I’ve never been a big fan of Cheers. I’ve never hated it – after all, it’s silly to waste the energy hating a television show. But I really have to be honest here: I’ve just never liked it. Maybe I don’t like it because I don’t find any of the characters funny. Or maybe it’s because I think that the plots are unbelievable. Unbelievable because every time I’ve watched – which is, unfortunately several times too often, no one other than the regulars ever ventured into the bar. At this point, I can already hear a bunch of premature objections from my audience saying, “But that was the whole point of the show! Everyone knew each other!” And, I understand that objection. But I’d like to look at this rationally, which may be somewhat silly for a TV show, but when you think about it this way, any bar needs a regular stream of patrons to keep it afloat. When I watch Cheers, I never see a stream of patrons.
If it was just the absurd economics of the show that annoyed me, I probably wouldn’t even be writing these sentences right now. What really annoyed me was the total disconnected-ness of the characters from reality. The whole concept just never felt real to me. Watching Cheers to me was like watching a completely disconnected caricature of real life. One time, when I was in Boston, some friends of mine dragged me to the Cheers bar. The whole ride there, I was peppered with phrases such as: “You can’t/won’t believe how awesome this place is!” Perhaps because I was a predisposed, cranky critic when I arrived there, I felt completely underwhelmed. But, I went in with my closed mind and looked around. Within five minutes I had to leave, because I felt like my hand was about to punch through the plasterboard walls of the set.
Again, however, in all honesty, maybe I’m so hard on Cheers because I’ve been to some amazing dives. As a student in Oxford, our college had a pub that we frequented nightly, where between overflowing warm pints, we’d alternate between uber-competitive darts competitions and yelling at football at the television in our loudest drunkest voices. When I was living in Portland, there was this bar that let you bring your dog into the bar while you quaffed a variety of microbrews. And that’s just the top of my list. My point is that there are two things that make a good bar: the people, and the hazy memories you form there with those people. I guess if it came down to it, that was why I really never liked Cheers, because I felt that it didn’t capture those qualities.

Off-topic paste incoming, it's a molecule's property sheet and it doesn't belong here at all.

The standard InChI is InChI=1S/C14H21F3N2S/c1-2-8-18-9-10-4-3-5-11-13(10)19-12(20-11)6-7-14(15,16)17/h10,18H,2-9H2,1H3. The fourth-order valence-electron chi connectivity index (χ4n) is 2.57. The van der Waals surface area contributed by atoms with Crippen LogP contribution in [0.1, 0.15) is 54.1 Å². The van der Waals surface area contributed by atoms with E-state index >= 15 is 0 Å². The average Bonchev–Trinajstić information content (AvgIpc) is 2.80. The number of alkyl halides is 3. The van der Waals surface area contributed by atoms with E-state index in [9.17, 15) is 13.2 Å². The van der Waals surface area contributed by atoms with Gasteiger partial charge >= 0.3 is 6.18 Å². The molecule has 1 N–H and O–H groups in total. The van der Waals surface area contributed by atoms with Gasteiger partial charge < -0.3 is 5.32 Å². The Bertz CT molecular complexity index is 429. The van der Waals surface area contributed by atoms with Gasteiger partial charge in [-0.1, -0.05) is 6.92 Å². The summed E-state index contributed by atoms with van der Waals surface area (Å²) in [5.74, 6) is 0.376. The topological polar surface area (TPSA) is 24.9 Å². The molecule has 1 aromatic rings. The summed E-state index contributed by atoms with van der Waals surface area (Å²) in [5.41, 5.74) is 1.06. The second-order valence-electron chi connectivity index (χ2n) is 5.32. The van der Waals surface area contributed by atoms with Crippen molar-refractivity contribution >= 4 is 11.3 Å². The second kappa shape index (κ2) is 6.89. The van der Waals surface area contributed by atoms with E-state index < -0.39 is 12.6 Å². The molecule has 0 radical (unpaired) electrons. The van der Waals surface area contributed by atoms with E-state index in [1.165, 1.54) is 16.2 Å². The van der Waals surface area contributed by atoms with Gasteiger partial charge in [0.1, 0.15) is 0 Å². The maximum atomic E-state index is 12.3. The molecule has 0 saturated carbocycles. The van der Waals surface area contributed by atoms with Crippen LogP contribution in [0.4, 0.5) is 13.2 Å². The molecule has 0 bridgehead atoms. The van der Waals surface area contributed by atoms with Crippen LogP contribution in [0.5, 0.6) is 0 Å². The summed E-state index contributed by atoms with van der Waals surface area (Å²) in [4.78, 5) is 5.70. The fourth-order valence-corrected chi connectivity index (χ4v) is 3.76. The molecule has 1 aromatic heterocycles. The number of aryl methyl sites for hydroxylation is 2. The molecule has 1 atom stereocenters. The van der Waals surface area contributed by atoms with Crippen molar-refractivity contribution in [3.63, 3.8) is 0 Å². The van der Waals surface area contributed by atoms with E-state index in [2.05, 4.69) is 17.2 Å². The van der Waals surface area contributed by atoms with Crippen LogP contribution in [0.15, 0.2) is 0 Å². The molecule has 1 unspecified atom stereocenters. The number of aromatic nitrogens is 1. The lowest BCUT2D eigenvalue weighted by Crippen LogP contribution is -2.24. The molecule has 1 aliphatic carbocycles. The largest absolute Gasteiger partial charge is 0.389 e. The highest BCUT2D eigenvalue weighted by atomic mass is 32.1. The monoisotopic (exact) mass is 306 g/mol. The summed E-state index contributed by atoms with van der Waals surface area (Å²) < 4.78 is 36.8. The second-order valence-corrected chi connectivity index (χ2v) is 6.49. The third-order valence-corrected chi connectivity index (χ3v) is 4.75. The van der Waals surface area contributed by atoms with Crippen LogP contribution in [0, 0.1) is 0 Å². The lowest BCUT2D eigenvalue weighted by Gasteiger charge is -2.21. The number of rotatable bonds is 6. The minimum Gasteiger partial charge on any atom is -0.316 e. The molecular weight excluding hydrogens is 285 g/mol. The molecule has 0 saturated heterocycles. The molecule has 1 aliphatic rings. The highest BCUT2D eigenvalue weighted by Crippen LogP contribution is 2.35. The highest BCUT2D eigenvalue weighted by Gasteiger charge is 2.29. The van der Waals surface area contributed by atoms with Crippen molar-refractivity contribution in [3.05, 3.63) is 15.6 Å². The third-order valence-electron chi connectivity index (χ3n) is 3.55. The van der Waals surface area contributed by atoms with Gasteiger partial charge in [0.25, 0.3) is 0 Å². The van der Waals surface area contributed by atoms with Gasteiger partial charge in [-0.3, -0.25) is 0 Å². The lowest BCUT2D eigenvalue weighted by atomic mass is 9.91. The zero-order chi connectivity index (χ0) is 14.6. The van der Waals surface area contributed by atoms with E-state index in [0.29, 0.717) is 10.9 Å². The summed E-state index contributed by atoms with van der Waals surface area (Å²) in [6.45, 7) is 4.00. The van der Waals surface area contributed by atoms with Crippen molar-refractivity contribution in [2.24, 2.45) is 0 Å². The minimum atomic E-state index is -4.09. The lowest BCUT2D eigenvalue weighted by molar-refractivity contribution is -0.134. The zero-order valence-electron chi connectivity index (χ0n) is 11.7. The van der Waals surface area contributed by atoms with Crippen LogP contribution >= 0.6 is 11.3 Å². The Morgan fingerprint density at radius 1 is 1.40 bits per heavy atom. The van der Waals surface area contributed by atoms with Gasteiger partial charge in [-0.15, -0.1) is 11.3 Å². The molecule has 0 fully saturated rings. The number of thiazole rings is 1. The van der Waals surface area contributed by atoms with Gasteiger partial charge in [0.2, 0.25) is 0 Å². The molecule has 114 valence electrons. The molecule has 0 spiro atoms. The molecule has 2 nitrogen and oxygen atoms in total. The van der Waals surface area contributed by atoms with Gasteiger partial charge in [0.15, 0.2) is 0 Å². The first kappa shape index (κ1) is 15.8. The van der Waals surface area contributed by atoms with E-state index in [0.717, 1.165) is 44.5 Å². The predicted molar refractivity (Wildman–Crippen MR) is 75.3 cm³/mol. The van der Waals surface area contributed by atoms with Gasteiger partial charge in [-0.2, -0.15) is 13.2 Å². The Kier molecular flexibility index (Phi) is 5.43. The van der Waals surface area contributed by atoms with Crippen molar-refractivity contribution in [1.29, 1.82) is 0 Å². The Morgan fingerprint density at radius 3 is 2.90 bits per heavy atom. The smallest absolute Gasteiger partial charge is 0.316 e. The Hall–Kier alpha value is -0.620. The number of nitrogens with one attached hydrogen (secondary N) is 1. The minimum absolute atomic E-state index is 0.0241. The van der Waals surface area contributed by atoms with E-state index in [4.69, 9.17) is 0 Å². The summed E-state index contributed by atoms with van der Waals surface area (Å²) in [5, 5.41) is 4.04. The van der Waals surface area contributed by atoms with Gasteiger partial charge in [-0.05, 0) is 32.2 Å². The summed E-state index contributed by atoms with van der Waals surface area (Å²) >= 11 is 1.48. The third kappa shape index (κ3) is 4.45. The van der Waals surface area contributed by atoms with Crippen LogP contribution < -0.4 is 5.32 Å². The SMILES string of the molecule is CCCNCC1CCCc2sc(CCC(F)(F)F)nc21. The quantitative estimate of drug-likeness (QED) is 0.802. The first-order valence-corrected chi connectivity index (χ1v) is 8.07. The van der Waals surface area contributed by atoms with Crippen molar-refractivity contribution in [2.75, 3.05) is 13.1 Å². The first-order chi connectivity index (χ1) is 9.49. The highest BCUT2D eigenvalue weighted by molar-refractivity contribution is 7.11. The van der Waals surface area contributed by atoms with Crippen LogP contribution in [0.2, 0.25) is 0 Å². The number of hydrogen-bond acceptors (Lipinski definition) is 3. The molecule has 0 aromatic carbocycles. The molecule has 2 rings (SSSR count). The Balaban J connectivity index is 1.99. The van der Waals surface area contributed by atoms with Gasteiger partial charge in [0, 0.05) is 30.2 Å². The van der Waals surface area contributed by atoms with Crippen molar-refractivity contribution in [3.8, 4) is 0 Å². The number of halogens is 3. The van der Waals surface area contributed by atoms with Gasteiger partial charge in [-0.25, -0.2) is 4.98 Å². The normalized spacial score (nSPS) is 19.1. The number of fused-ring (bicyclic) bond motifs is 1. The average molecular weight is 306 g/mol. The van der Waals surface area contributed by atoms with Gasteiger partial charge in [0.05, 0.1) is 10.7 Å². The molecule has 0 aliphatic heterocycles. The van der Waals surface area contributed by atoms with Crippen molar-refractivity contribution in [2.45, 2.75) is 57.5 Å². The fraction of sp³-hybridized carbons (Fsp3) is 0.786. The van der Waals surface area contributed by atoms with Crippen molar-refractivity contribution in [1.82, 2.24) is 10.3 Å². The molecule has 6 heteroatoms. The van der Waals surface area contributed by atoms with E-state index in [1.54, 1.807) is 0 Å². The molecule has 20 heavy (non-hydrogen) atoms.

Because of my perennial Cheers frustration, and my long mental list of favorite bars, I was naturally skeptical when a friend of mine kept urging me to go to his bar on Thursday nights. I wasn’t just skeptical about his bar; I was unconvinced, because, after all, it was Thursday night. One didn’t do just anything on Thursday night. I was always busy on Thursdays. I’d definitely eat dinner because that was a classic Thursday standard. Sometimes I’d even cook the food I ate. Then, there was television, a crucial and important thing to watch, with such enthralling shows as Book TV and some variant of the nightly news. I could also walk the dog, wash my hair, watch paint dry, or actually head out to some other bar, unless after all, I had to go to bed early.
But, I eventually ran out of lame excuses, and realized that I should go because the person asking wasn’t just any friend, he was one of my best friends. I had known him for years, back from elementary school and all the way past college. And, according to him, it wasn’t just any bar, it was also a pizzeria that had micro-brews and wheat crust pizza with the beer baked into the crust, and, if I was lucky, I might see some other people that I knew from the past. The last part was something I could do without, but after being asked to come for the twenty-seventh time, I stopped being anti-social, and decided to go check it out.